As part of its regulation of the Arizona Bar, the Supreme Court of that State has imposed and enforces a disciplinary rule that restricts advertising by attorneys. This case presents two issues: whether §§ 1 and 2 of the Sherman Act, 15 U. S. C. §§ 1 and 2, forbid such state regulation, and whether the operation of the rule violates the First Amendment, made applicable to the States through the Fourteenth.[1]

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An advertisement carried in appellant's newspaper led to his conviction for a violation of a Virginia statute that made it a misdemeanor, by the sale or circulation of any publication, to encourage or prompt the procuring of an abortion. The issue here is whether the editor-appellant's First Amendment rights were unconstitutionally abridged by the statute. The First Amendment, of course, is applicable to the States through the Fourteenth Amendment. Schneider v. State, 308 U. S. 147, 160 (1939).

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A Tennessee statute prohibits the solicitation of votes and the display or distribution of campaign materials within 100 feet of the entrance to a polling place. Mary Rebecca Freeman, the treasurer for the campaign of a city council candidate in Nashville, challenged the statute in Tennessee state court. Freeman argued that the statute violated the freedom of speech provisions in the Tennessee and United States Constitutions. The trial judge rejected her challenge. The Tennessee Supreme Court reversed, holding that the statute was unconstitutional.

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492 U.S. 573 (1989) COUNTY OF ALLEGHENY ET AL. v. AMERICAN CIVIL LIBERTIES UNION, GREATER PITTSBURGH CHAPTER, ET AL. No. 87-2050. Supreme Court of United States. Argued February 22, 1989 Decided July 3, 1989[*] CERTIORARI TO THE UNITED STATES COURT OF APPEALS FOR THE THIRD CIRCUIT *577 Peter Buscemi argued the cause for petitioners in Nos. 87-2050 and 88-96. With him on the briefs were George M. Janocsko, Robert L. McTiernan, D. R. Pellegrini, and George *578 R. Specter. Nathan Lewin argued the cause for petitioner in No. 88-90. With him on the briefs was Charles H. Saul. Roslyn M. […]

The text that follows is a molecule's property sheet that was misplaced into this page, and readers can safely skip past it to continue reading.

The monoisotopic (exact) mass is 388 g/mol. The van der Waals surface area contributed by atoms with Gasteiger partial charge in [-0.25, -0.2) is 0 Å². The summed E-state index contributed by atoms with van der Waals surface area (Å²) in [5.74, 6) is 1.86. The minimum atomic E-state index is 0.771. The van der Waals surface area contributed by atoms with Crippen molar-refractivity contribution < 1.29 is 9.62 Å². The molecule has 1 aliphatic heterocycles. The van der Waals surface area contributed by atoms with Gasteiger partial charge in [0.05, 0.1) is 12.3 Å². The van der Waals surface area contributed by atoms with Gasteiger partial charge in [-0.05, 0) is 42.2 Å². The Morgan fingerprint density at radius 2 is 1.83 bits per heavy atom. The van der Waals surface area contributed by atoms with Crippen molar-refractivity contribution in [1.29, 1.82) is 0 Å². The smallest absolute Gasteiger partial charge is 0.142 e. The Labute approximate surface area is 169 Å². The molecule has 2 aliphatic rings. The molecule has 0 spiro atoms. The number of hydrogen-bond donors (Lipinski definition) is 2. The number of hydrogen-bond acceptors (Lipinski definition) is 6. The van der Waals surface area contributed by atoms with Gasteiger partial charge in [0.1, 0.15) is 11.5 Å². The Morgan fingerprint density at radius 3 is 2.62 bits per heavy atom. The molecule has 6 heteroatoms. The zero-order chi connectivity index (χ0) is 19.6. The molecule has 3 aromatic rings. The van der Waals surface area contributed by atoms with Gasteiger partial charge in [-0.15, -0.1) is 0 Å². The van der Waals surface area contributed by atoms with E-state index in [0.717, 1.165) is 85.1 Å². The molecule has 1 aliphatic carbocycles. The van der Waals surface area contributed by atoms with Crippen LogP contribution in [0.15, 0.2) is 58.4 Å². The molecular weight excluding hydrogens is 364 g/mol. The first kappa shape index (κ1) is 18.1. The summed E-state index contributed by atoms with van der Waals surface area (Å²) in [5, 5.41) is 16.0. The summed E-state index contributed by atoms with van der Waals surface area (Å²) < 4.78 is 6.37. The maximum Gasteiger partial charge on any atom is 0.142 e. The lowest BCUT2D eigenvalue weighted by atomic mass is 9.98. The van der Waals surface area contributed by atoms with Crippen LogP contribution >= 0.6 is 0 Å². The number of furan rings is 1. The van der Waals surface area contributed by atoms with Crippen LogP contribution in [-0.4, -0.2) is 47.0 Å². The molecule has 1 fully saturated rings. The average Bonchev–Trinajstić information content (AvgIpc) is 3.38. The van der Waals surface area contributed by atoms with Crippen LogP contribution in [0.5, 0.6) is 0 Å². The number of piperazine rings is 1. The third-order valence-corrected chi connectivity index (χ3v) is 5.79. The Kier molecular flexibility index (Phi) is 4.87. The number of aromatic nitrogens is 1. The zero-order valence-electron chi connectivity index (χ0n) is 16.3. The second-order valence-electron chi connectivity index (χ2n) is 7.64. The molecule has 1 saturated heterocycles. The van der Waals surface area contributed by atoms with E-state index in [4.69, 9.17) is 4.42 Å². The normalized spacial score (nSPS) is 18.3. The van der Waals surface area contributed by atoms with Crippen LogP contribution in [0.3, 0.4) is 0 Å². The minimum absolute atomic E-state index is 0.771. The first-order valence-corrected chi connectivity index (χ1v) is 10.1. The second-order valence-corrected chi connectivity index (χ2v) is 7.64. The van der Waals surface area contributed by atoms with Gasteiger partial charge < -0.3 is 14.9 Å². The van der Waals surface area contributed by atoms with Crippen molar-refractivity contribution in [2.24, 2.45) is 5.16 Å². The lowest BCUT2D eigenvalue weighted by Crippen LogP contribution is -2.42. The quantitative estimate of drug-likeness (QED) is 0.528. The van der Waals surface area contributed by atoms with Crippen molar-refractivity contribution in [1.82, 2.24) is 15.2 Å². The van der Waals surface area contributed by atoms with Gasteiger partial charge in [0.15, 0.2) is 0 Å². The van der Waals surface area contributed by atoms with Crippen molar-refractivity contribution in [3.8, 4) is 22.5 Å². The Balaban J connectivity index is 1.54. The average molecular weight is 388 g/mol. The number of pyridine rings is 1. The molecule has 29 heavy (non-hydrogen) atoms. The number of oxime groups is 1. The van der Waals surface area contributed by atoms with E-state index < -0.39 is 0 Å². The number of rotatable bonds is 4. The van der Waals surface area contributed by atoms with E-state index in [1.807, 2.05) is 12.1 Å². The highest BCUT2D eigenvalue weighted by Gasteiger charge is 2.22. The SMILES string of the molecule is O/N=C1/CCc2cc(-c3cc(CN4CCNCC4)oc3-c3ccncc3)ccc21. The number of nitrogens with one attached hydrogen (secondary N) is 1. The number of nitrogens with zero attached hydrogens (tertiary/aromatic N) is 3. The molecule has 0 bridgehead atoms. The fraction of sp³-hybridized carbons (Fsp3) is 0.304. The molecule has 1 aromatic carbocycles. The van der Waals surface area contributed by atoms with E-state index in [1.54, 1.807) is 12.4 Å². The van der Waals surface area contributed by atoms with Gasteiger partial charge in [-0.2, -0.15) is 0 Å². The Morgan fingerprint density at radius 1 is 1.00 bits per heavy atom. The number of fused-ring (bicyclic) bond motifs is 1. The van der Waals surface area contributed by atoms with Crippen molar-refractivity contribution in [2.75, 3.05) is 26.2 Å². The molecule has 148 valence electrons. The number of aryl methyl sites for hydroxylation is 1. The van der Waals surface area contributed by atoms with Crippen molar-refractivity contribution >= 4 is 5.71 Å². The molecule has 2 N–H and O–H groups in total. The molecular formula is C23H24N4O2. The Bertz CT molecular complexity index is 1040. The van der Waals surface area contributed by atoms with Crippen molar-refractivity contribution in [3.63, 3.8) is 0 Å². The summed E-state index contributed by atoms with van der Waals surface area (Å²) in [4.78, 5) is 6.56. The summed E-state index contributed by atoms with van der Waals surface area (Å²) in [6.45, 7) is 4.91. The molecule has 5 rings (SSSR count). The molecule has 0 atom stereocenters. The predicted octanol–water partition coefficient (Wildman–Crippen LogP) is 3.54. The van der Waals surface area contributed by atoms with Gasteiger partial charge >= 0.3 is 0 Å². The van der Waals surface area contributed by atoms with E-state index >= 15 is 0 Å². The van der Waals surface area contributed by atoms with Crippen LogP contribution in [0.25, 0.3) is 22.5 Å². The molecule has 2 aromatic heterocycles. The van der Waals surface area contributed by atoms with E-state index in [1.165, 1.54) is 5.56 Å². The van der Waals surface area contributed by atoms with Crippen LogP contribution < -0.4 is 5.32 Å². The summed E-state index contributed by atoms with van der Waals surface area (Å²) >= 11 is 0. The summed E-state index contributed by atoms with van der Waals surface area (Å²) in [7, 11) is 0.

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Title 5 U.S.C. Ch. 75, provides a "two-track" system for undertaking "adverse actions" against certain Government employees. An employee removed for "cause," §§ 7511-7514, has a right of appeal to the Merit Systems Protection Board (Board), § 7513(d), that includes a hearing. The Board reviews such removals under a preponderance of the evidence standard. § 7701. An employee is also subject to summary removal based on national security concerns. Such a removal is not appealable to the Board, but the employee has certain specified procedural rights, including a hearing by an agency authority. § 7532. Respondent was removed from his laborer's job at a submarine facility after the Navy denied him a required security clearance. Without a security clearance, respondent was not eligible for any job at the facility. Upon respondent's appeal of his removal under § 7513(d), the Board's presiding official reversed the Navy's decision, holding that the Board had the authority to review the merits of the underlying security clearance determination and that the Navy had failed to show that it reached a reasonable and warranted decision on this question. The full Board reversed and sustained the Navy's removal action, but the Court of Appeals reversed and remanded, holding that, since the Navy had chosen to remove respondent under § 7512 rather than § 7532, review under § 7513 applied, including review of the merits of the underlying security clearance determination.